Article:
THE BOTTOM LINE
Ethics isn’t just a county in England, you Pepkor guys
Steinhoff spinoff has been tardy in acting over governance after the ‘irregular accounting’ debacle
What a curse Steinhoff has been. Almost 12 months after “accounting irregularities” were flagged by the board it is evident the damage was not confined to Steinhoff and its shareholders. So it’s difficult not to feel some sympathy for KAP Industrial Holdings and Pepkor, which are still suffering from collateral damage. The two groups are now required not only to deal with tough trading conditions but also the near-constant distraction created by Steinhoff-related matters.
All things considered, you would think governance issues feature top among management’s priorities. But for some reason that doesn’t seem to have been the case at Pepkor, which has only recently formed its own social and ethics committee (SEC).
The SEC is one of two board committees required by the Companies Act and by the JSE’s listings requirements, so it is difficult to understand why Pepkor has only now got around to putting one in place. There should have been one in place in September 2017 when it was listed under the Steinhoff Africa Retail (Star) name on the JSE.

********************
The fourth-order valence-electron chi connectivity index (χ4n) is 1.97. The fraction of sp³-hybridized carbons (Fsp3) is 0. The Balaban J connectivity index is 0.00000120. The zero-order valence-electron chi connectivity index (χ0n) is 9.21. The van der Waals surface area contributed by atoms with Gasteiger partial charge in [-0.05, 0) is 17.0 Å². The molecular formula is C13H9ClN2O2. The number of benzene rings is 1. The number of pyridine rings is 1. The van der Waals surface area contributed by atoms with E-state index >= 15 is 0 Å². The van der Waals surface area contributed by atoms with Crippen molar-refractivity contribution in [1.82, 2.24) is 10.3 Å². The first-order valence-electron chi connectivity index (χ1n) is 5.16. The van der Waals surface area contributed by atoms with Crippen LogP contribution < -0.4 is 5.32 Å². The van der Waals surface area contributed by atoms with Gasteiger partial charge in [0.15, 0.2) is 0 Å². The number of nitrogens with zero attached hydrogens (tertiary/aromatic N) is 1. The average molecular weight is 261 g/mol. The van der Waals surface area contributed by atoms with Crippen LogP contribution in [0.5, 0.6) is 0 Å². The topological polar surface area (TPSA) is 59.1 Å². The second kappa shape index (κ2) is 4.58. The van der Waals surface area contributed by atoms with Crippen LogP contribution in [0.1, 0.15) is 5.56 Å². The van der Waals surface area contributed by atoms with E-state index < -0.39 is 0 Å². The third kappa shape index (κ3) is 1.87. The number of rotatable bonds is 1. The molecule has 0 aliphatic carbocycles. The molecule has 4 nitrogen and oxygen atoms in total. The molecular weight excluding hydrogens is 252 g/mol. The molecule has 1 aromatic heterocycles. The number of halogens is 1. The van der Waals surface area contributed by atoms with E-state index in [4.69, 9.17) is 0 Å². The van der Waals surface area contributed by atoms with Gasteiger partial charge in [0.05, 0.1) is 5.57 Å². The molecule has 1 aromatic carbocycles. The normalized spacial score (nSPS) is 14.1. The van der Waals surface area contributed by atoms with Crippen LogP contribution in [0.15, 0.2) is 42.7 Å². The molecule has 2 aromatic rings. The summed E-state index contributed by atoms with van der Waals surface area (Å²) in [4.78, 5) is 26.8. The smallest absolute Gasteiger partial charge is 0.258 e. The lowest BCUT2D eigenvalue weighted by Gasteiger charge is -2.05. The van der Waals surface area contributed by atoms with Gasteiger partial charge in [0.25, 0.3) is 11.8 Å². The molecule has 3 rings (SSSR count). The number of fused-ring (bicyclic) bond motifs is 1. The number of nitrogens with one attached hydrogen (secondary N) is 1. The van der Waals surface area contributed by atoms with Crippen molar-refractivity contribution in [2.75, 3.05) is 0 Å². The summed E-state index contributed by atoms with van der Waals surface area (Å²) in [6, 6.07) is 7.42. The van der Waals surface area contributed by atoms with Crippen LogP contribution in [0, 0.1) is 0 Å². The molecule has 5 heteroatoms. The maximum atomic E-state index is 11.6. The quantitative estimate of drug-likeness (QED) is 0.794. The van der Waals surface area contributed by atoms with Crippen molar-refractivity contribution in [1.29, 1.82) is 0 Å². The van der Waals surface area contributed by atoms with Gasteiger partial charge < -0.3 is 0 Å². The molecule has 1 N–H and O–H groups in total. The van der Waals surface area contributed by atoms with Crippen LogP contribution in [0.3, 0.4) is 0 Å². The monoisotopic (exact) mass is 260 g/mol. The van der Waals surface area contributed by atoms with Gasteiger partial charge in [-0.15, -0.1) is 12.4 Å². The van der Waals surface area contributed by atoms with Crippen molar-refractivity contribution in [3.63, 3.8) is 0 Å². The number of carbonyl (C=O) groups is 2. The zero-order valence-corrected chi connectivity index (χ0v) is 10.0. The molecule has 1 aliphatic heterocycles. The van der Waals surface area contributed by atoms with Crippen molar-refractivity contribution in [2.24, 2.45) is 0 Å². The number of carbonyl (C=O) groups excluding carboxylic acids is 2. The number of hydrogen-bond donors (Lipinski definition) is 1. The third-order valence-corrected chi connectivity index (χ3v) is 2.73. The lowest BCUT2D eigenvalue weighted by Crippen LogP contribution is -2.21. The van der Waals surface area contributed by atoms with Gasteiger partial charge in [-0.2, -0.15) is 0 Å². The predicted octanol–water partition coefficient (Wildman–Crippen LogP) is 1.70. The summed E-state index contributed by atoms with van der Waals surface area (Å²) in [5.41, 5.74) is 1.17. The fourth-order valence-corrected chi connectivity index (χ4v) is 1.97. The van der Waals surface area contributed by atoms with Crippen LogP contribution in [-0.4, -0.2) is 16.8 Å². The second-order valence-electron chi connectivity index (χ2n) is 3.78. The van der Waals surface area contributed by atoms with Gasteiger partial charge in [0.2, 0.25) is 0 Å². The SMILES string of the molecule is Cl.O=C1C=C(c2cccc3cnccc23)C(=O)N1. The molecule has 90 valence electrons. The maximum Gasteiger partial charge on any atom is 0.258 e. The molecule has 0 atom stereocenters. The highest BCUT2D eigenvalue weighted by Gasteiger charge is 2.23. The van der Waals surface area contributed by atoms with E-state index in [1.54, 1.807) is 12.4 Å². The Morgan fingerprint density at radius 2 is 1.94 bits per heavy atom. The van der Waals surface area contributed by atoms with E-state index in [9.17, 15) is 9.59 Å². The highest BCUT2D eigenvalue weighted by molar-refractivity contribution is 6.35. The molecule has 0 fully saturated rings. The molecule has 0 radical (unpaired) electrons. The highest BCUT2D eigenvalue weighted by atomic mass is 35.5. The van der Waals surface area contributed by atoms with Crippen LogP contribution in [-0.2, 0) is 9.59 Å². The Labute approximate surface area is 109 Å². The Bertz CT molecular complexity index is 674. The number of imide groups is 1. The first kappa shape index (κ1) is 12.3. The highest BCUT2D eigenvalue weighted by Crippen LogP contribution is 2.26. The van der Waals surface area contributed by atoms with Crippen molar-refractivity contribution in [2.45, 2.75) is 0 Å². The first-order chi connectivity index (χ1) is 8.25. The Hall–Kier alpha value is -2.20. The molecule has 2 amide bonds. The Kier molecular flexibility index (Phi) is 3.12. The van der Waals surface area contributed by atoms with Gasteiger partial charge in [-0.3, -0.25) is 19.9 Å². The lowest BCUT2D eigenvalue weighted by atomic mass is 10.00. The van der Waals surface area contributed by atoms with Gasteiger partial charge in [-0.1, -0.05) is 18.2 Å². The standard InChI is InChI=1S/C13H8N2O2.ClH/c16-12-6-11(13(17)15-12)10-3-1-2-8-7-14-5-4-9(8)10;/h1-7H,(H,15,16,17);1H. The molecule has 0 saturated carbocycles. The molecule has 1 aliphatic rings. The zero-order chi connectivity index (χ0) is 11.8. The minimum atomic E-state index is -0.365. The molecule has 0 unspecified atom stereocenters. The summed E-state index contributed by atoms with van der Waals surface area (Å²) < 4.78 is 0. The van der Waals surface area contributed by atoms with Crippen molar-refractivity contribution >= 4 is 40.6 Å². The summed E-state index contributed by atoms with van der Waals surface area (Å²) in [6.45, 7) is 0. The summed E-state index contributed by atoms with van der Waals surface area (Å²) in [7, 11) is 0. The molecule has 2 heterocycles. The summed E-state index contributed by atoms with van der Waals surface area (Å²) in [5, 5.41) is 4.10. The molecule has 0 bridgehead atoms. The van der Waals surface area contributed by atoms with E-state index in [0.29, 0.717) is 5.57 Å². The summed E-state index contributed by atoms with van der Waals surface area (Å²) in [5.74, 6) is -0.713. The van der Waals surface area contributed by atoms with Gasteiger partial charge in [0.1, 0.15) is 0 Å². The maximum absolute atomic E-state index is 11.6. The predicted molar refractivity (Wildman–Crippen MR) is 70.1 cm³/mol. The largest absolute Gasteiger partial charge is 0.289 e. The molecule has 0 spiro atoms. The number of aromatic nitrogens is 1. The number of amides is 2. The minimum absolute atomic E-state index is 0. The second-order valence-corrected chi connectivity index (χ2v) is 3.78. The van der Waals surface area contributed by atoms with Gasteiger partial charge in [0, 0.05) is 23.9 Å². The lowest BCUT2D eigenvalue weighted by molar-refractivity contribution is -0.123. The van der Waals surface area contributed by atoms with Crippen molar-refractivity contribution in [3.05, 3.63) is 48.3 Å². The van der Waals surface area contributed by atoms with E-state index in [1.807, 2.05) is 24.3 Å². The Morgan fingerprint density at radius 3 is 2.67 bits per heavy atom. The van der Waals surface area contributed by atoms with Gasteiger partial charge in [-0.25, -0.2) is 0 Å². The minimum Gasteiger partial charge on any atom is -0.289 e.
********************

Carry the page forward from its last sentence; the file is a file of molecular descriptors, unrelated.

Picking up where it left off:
The Star board explained in the corporate governance report issued early in 2018 – as part of its integrated annual report – that the requirement for an SEC was fulfilled during 2017 “by the Steinhoff Investment Holdings Limited Governance and Sustainability Committee”.
The idea of Star piggybacking on Steinhoff’s governance committee is as bizarre as it is terrifying.
Even after the December meltdown, when Star was independently listed on the JSE, there seems to have been little sense of urgency, with the company eventually taking the better part of 2018 to finally appoint its SEC.